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Low surface brightness imaging with camera lenses and CubeSats

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If you have a question about this talk, please contact Sergey Koposov.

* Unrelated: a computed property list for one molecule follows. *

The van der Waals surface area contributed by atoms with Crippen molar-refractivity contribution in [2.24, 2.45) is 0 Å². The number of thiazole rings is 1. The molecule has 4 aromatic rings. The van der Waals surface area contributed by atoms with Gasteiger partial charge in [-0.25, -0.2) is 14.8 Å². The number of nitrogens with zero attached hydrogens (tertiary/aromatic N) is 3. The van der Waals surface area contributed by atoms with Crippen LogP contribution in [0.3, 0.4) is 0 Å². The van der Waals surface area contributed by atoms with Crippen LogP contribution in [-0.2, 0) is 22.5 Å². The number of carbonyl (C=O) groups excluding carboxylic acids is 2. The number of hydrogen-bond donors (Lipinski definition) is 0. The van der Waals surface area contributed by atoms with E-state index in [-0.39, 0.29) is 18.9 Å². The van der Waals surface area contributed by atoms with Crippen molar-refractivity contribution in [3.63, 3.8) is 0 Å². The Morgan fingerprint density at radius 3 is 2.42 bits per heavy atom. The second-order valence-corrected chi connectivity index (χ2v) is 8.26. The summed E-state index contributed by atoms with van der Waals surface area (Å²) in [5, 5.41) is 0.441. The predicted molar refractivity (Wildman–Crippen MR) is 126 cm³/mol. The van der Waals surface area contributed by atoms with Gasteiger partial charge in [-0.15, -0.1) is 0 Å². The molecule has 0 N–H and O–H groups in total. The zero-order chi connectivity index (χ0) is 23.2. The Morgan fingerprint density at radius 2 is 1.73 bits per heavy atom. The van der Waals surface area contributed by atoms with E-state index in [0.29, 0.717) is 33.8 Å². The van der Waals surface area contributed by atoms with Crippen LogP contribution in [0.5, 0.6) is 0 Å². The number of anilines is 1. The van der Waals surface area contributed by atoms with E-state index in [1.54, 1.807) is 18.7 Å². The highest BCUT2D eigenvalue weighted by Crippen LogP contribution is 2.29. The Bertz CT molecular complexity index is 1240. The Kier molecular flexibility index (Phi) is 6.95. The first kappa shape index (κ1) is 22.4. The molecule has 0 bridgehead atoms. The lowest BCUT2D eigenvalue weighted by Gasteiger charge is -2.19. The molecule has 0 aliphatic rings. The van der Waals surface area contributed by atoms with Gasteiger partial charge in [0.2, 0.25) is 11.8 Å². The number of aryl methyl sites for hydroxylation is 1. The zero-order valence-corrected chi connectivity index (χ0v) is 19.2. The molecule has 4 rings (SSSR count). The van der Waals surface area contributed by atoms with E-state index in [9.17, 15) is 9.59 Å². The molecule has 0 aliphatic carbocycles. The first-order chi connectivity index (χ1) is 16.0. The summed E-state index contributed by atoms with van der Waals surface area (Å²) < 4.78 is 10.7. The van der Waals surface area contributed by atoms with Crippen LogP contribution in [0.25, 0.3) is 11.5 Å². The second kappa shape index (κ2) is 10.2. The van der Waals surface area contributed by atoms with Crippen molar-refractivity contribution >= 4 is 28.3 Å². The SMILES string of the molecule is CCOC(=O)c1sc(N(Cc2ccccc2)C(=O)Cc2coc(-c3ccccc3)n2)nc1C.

Low surface brightness (LSB) imaging can offer unique insights into the processes of galaxy formation by revealing signatures such as tidal tails, stellar streams & shells, dwarf galaxies and extended discs. Results from ground based LSB imaging projects such as Atlas-3D and the Dragonfly Telephoto Array have attracted a great deal of interest, and LSB optimised space telescopes such as the proposed MESSIER mission promise a dramatic new view of the sky. In this talk I present two LSB imaging projects from Australia, the Huntsman Telephoto Array and the Australian Space Eye. The first is a joint Macquarie University – Australian Astronomical Observatory project based on same concept as the Dragonfly Telephoto Array, i.e. using arrays of commercially available camera lenses and CCD cameras to construct an economical but highly effective LSB imaging system. The second is a proposed space telescope based on a CubeSat nano-satellite, measuring just 100×200 x 300 mm. The Australian Space Eye will carry an LSB optimised 90 mm diameter telescope for wide field i’ & z’ band imaging. This will enable measurements of the extragalactic background light at these wavelengths as well as LSB imaging of nearby galaxies to complement g’ and r’ band data obtained from the ground.

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